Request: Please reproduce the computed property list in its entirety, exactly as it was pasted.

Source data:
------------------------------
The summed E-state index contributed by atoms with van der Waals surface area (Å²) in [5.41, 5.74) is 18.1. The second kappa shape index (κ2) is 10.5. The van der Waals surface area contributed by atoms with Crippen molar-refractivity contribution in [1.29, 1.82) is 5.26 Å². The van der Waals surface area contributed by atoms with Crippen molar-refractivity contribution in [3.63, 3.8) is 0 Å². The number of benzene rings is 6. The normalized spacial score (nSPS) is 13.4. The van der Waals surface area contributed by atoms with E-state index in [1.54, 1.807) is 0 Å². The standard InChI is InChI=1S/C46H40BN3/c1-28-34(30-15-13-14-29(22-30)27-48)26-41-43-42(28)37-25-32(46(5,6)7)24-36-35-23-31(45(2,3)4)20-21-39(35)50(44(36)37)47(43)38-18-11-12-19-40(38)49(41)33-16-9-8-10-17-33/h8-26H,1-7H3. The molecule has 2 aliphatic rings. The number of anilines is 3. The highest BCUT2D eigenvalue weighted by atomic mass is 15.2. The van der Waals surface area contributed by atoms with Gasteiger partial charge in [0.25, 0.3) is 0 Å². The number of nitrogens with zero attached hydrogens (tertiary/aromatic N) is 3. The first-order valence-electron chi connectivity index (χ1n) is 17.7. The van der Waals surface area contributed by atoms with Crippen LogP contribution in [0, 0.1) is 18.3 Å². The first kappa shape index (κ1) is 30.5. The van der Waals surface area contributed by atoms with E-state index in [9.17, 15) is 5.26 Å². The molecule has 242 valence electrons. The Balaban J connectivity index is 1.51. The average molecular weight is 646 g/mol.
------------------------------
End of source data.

The summed E-state index contributed by atoms with van der Waals surface area (Å²) in [5.41, 5.74) is 18.1. The second kappa shape index (κ2) is 10.5. The van der Waals surface area contributed by atoms with Crippen molar-refractivity contribution in [1.29, 1.82) is 5.26 Å². The van der Waals surface area contributed by atoms with Crippen molar-refractivity contribution in [3.63, 3.8) is 0 Å². The number of benzene rings is 6. The normalized spacial score (nSPS) is 13.4. The van der Waals surface area contributed by atoms with E-state index in [1.54, 1.807) is 0 Å². The standard InChI is InChI=1S/C46H40BN3/c1-28-34(30-15-13-14-29(22-30)27-48)26-41-43-42(28)37-25-32(46(5,6)7)24-36-35-23-31(45(2,3)4)20-21-39(35)50(44(36)37)47(43)38-18-11-12-19-40(38)49(41)33-16-9-8-10-17-33/h8-26H,1-7H3. The molecule has 2 aliphatic rings. The number of anilines is 3. The highest BCUT2D eigenvalue weighted by atomic mass is 15.2. The van der Waals surface area contributed by atoms with Gasteiger partial charge in [0.25, 0.3) is 0 Å². The number of nitrogens with zero attached hydrogens (tertiary/aromatic N) is 3. The first-order valence-electron chi connectivity index (χ1n) is 17.7. The van der Waals surface area contributed by atoms with Crippen LogP contribution in [0, 0.1) is 18.3 Å². The first kappa shape index (κ1) is 30.5. The van der Waals surface area contributed by atoms with E-state index in [9.17, 15) is 5.26 Å². The molecule has 242 valence electrons. The Balaban J connectivity index is 1.51. The average molecular weight is 646 g/mol.